Publishing valuable content consistently to attract prospects and customers is no longer a fad. Content marketing is here to stay, and the businesses that reap the benefits are the ones that consistently turn up to the page and hit publish on their blogs, their newsletters and their social media content. Which is all well and good, but if you’re having to write your 27th article about your business subject, perhaps you’ve hit a plateau: Articles 1-5: “Oh my gosh, I’ve got so much to say about fishing / knitting / SaaS I can’t wait to get these articles written!” Articles 6-15: “Hrmmm, I kind of covered this subject before, maybe I’ll do some top 10 tips posts…” Articles 16-27: “What. Do. I. Write. About?!” If you’re finding your well of inspiration is more of a trickle than a spring, don’t worry. I have 9 great ways (and I use them all) to help you keep your content fresh and fun to write. Because readers can smell stale content a mile away… 1: Give people your 5 minutes tips Imagine you’ve met your ideal customer for the first time, and they have a quick question about how you can help them. But, you only have 5 minutes to impart your wisdom. How can you give your readers a complete tip – something they can use to get results that can be explained quickly and succinctly? This is a great exercise if you’re not a fan of writing long blog posts. In addition to making it easier for you to write, it’s also easier for your customer to read and digest. So if you write about fishing it might be a quick tip on choosing bait, or if you’re a fitness instructor a quick morning exercise people can do to raise the heart rate. Action plan: Jot down 5-10 very quick tips you could write about in less than 500 words. 2: Use customer questions Answering common customer questions is a killer technique for writing content that is:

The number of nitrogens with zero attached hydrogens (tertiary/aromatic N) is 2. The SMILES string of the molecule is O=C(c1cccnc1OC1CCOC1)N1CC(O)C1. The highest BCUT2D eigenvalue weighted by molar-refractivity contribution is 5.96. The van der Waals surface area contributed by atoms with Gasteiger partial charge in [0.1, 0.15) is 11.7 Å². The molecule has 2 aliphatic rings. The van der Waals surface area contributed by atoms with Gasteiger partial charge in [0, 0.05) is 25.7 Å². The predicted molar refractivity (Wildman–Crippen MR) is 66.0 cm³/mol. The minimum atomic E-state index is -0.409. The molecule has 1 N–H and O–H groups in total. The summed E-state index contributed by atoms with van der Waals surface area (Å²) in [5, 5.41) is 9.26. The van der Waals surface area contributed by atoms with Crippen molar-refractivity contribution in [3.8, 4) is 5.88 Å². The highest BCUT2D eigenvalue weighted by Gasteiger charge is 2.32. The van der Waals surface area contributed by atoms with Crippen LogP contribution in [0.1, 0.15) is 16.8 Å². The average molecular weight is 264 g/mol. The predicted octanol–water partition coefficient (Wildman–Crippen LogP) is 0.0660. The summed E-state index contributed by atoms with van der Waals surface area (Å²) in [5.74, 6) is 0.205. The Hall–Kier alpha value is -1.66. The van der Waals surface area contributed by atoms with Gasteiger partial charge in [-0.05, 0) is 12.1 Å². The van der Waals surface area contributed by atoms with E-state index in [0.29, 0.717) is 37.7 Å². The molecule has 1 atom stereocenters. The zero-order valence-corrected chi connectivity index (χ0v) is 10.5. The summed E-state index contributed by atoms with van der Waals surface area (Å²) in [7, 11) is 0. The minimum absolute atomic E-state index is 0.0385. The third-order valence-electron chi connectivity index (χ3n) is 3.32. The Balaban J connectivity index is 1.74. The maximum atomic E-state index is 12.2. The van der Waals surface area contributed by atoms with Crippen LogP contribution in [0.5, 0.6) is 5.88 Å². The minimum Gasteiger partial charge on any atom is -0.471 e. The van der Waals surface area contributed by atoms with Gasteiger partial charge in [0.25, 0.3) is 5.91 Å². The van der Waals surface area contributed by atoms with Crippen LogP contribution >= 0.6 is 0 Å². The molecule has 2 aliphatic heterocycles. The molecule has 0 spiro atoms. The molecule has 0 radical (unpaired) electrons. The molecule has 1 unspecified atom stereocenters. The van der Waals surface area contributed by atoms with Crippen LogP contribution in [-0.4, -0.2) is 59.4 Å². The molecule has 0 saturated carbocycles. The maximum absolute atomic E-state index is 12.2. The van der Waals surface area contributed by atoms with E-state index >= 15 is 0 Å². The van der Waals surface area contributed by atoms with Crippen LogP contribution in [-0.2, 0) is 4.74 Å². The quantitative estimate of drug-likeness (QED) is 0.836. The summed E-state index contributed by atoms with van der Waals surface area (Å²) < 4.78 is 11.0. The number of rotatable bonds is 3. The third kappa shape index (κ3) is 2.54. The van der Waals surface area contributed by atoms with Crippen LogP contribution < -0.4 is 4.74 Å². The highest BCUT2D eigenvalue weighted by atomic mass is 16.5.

- Relevant to your customer’s interests
- Great for SEO
I’ve run this exercise in a number of content training workshops for companies struggling to think of blog post ideas and in just 20 minutes we’ve come up with enough varied topics to fill 6 months of their editorial calendar! It’s also great for SEO because you’re answering the very question your customer might be typing into the search engines. For example if your business sells pet food, your customer might be searching for:
- Should I give my dog dry or wet food?
- What pet food is best for Greyhounds?
- What do I feed a puppy?
Action plan: Write down some common customer questions and think about:
- Questions they ask when researching a problem (e.g. what to do if a brake light goes out?)